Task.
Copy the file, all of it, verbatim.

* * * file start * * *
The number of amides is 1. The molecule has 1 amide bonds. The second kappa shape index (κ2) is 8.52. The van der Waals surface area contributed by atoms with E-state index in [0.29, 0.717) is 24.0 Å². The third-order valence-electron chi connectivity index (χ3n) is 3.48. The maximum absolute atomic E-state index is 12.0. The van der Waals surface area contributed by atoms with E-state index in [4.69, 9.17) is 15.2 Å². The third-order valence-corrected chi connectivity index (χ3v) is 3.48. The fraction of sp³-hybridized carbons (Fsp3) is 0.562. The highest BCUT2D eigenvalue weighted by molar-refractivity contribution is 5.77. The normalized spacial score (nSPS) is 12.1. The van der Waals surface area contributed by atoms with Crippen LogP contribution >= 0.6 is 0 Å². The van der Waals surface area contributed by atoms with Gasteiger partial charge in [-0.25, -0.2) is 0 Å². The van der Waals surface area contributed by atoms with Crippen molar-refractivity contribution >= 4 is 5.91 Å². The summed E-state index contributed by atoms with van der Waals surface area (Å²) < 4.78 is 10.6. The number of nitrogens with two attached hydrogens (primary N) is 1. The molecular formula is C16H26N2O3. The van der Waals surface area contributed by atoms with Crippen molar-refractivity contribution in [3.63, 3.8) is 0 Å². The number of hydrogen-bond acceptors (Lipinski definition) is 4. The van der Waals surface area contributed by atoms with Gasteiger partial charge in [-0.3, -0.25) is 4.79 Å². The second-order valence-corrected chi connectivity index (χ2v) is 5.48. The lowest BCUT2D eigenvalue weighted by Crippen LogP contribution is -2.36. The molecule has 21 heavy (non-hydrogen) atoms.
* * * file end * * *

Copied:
The number of amides is 1. The molecule has 1 amide bonds. The second kappa shape index (κ2) is 8.52. The van der Waals surface area contributed by atoms with E-state index in [0.29, 0.717) is 24.0 Å². The third-order valence-electron chi connectivity index (χ3n) is 3.48. The maximum absolute atomic E-state index is 12.0. The van der Waals surface area contributed by atoms with E-state index in [4.69, 9.17) is 15.2 Å². The third-order valence-corrected chi connectivity index (χ3v) is 3.48. The fraction of sp³-hybridized carbons (Fsp3) is 0.562. The highest BCUT2D eigenvalue weighted by molar-refractivity contribution is 5.77. The normalized spacial score (nSPS) is 12.1. The van der Waals surface area contributed by atoms with Crippen LogP contribution >= 0.6 is 0 Å². The van der Waals surface area contributed by atoms with Gasteiger partial charge in [-0.25, -0.2) is 0 Å². The van der Waals surface area contributed by atoms with Crippen molar-refractivity contribution >= 4 is 5.91 Å². The summed E-state index contributed by atoms with van der Waals surface area (Å²) < 4.78 is 10.6. The number of nitrogens with two attached hydrogens (primary N) is 1. The molecular formula is C16H26N2O3. The van der Waals surface area contributed by atoms with Crippen molar-refractivity contribution in [3.63, 3.8) is 0 Å². The number of hydrogen-bond acceptors (Lipinski definition) is 4. The van der Waals surface area contributed by atoms with Gasteiger partial charge in [-0.3, -0.25) is 4.79 Å². The second-order valence-corrected chi connectivity index (χ2v) is 5.48. The lowest BCUT2D eigenvalue weighted by Crippen LogP contribution is -2.36. The molecule has 21 heavy (non-hydrogen) atoms.